Angel Piper got her start in tech testing video games. At 38, she still looks like a gamer. The short dark hair and big brown eyes pop against her pale skin. Although her depression has improved greatly, she rarely strays far from her home in Irvine. Being unemployed, she doesn’t have to. Hospitalized numerous times for suicide ideation, she received two infusions from Mandel about eight months ago. They worked. Parked on a couch in the clinic’s waiting room, she describes a “180-degree difference” in her mental health. As with many patients, her behavior, not how she felt, was the bellwether: “I noticed the trash had to be taken out. So I did it. Next I saw dog poop on the lawn and thought, ‘I better pick that up.’ Then I looked down, saw some weeds, and pulled them.” She stops abruptly, still inspired by these seemingly insignificant domestic victories. “I suddenly realized I was doing all the things that were so impossible to do for so long.”
Piper isn’t here for an infusion. She’s seeking advice. A cousin’s wedding on the East Coast is coming up, and she plans to attend. But the thought of being 3,000 miles away from home is distressing. What if she needs a booster? Mandel points to a box containing samples of small white lozenges. Made to order at a compounding pharmacy, the meds dissolve under the tongue. Because of their poor bioavailability, the quick-hit lozenges are K-lite, no substitute for an IV. But they’re cheap ($75 for a 30- day supply) and can buy precious time. “It’s like taking an umbrella when you leave the house on a sunny day,” says Mandel. “You probably won’t need it, but you’ll feel better that you have the insurance.”
These particular lozenges contain no active ingredient. Mandel uses them to gauge flavor preference among his patients. Piper pops a mint sample and finds it bitter. “Try the strawberry-marshmallow,” suggests Mandel, flashing his best Willy Wonka grin. “It’s the least offensive.” Piper agrees and places an order. Knowing she can hop a plane with a candy-coated security blanket in her purse is a great relief.
The Jerry Springer take would be to dismiss Mandel as nothing more than a high-class drug dealer, a new Dr. Feelgood for L.A.’s well-heeled melancholics. Mandel chuckles at the thought of his clinic being a front for a K-hole shooting gallery. “Nobody comes to me because they want to get high,” he says incredulously. “Most of my patients don’t start feeling better until after the treatment.”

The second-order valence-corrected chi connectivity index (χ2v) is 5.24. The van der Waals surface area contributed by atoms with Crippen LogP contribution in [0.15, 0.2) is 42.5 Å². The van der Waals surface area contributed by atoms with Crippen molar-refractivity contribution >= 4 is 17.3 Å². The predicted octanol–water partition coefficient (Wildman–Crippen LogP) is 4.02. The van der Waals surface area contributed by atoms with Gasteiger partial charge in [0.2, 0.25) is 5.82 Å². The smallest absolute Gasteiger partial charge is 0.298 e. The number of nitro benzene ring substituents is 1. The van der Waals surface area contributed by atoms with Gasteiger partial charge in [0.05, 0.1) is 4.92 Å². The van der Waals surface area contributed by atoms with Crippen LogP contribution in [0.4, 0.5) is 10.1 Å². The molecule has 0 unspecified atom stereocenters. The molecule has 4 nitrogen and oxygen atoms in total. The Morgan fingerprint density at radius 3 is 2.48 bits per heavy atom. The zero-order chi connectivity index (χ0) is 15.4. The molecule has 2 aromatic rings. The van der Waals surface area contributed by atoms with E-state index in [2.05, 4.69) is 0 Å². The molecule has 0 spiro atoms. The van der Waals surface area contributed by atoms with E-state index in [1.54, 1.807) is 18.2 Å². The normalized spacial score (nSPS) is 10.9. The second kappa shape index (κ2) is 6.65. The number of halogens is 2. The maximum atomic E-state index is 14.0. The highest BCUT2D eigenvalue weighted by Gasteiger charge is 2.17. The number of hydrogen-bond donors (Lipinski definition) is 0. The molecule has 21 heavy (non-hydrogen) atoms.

These words aren’t reassuring to Frances Marks, though. Five days into her treatment cycle, she says she is still depressed. The second and third infusions, administered 24 hours apart, didn’t move the needle. There’s no good news the next day either, or the day after that. “Disappointing,” says Mandel.
Then on Saturday morning, exactly one week after her first infusion, Marks sends me a text “Have good news to report.” When she phones in later, her voice sounds a full octave higher, and she’s speaking at a faster clip, the words tumbling out like water from a faucet. “I woke up today, and the mental hurdles weren’t there anymore,” she says excitedly. “I’m happier in every area of my life because everything’s easier.” She rattles off a recent list of accomplishments: attending a meditation class, ordering a baby shower gift, making a Craigslist sale. “I even went to the grocery store to pick up salsa,” she says proudly. “Normally I’d be like, ‘That’s 50 energy points—no way! I’ll call my roommate.’ But it was no big deal.”
The clincher is that she no longer feels the need to “recharge” at the end of the day. “Instead of lying on the couch, I went to a work event and had dinner with a friend,” she says triumphantly. And instead of wasting another weekend in bed, she went on a bicycle ride, something she hadn’t been able to do for the last 18 months. “I thought that ketamine would give me all this energy, like I’d want to run ten miles in the morning. That didn’t happen. But now anytime I need to do something, it’s just that much easier. It’s not rocket boosters. It’s more like power steering, but that feels really, really nice.”
Stephen Hawking knows just how Marks feels. The famous scientist, whose own mental anguish dates back to Cambridge in the 1960s, once compared depression to a black hole: “No matter how dark they seem, neither is impossible to escape.” For many patients, though, escape is impossible. Now an old drug is offering patients new hope. Go to Mandel’s clinic and you’ll see these people. They know about the black hole of depression and the wormhole that transports them to a better place.
Janssen’s new drug might offer an even better wormhole, or at least one that’s more commercially viable—faster, cheaper, and stripped of the unsavory junkie fix ritual. Mandel is pessimistic. “I’m not a fan of intranasal delivery,” he grumbles. “You can’t control the dosage precisely. It’s short, quick bursts instead of a long, continuous flow—I think that’s important.” Maybe. We’ll know soon enough. In the meantime, the receptionist books more patients into the clinic’s infusion rooms. Needles are prepped, pumps are programmed, and the ketamine keeps flowing.
Rene Chun has written for a variety of publications, including The New York Times, The Atlantic, and Wired, where he is a contributing editor.